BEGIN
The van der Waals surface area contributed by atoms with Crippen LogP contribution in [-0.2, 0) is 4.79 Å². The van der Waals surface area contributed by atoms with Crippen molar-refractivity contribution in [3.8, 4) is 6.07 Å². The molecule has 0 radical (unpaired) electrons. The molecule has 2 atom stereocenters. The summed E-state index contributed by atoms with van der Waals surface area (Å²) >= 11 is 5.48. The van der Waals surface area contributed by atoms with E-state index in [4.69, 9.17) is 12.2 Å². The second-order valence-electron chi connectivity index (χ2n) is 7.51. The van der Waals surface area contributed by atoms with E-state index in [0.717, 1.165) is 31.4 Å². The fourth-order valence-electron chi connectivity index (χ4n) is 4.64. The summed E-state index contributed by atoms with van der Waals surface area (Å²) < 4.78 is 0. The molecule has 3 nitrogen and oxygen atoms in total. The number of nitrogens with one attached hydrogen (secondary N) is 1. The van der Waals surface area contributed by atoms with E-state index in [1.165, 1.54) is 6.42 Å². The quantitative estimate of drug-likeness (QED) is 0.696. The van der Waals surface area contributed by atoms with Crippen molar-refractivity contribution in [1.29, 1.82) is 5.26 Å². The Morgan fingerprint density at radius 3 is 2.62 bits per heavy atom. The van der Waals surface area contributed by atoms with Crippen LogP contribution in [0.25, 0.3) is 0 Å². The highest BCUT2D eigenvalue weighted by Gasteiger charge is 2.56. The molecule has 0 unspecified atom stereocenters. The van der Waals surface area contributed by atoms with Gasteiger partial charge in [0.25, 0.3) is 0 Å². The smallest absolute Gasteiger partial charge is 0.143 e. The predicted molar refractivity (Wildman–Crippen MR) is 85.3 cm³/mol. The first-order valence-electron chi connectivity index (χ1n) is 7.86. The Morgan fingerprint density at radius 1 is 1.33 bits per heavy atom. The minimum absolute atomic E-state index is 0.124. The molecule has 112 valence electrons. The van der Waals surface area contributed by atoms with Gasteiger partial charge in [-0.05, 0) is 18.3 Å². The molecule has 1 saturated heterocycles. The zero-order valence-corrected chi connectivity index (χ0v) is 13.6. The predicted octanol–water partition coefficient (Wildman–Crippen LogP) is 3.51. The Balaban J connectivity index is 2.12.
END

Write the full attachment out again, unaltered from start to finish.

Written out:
The van der Waals surface area contributed by atoms with Crippen LogP contribution in [-0.2, 0) is 4.79 Å². The van der Waals surface area contributed by atoms with Crippen molar-refractivity contribution in [3.8, 4) is 6.07 Å². The molecule has 0 radical (unpaired) electrons. The molecule has 2 atom stereocenters. The summed E-state index contributed by atoms with van der Waals surface area (Å²) >= 11 is 5.48. The van der Waals surface area contributed by atoms with E-state index in [4.69, 9.17) is 12.2 Å². The second-order valence-electron chi connectivity index (χ2n) is 7.51. The van der Waals surface area contributed by atoms with E-state index in [0.717, 1.165) is 31.4 Å². The fourth-order valence-electron chi connectivity index (χ4n) is 4.64. The summed E-state index contributed by atoms with van der Waals surface area (Å²) < 4.78 is 0. The molecule has 3 nitrogen and oxygen atoms in total. The number of nitrogens with one attached hydrogen (secondary N) is 1. The van der Waals surface area contributed by atoms with E-state index in [1.165, 1.54) is 6.42 Å². The quantitative estimate of drug-likeness (QED) is 0.696. The van der Waals surface area contributed by atoms with Crippen molar-refractivity contribution in [1.29, 1.82) is 5.26 Å². The Morgan fingerprint density at radius 3 is 2.62 bits per heavy atom. The van der Waals surface area contributed by atoms with Crippen LogP contribution in [0.25, 0.3) is 0 Å². The highest BCUT2D eigenvalue weighted by Gasteiger charge is 2.56. The molecule has 0 unspecified atom stereocenters. The van der Waals surface area contributed by atoms with Gasteiger partial charge in [0.25, 0.3) is 0 Å². The smallest absolute Gasteiger partial charge is 0.143 e. The predicted molar refractivity (Wildman–Crippen MR) is 85.3 cm³/mol. The first-order valence-electron chi connectivity index (χ1n) is 7.86. The Morgan fingerprint density at radius 1 is 1.33 bits per heavy atom. The minimum absolute atomic E-state index is 0.124. The molecule has 112 valence electrons. The van der Waals surface area contributed by atoms with Gasteiger partial charge in [-0.05, 0) is 18.3 Å². The molecule has 1 saturated heterocycles. The zero-order valence-corrected chi connectivity index (χ0v) is 13.6. The predicted octanol–water partition coefficient (Wildman–Crippen LogP) is 3.51. The Balaban J connectivity index is 2.12.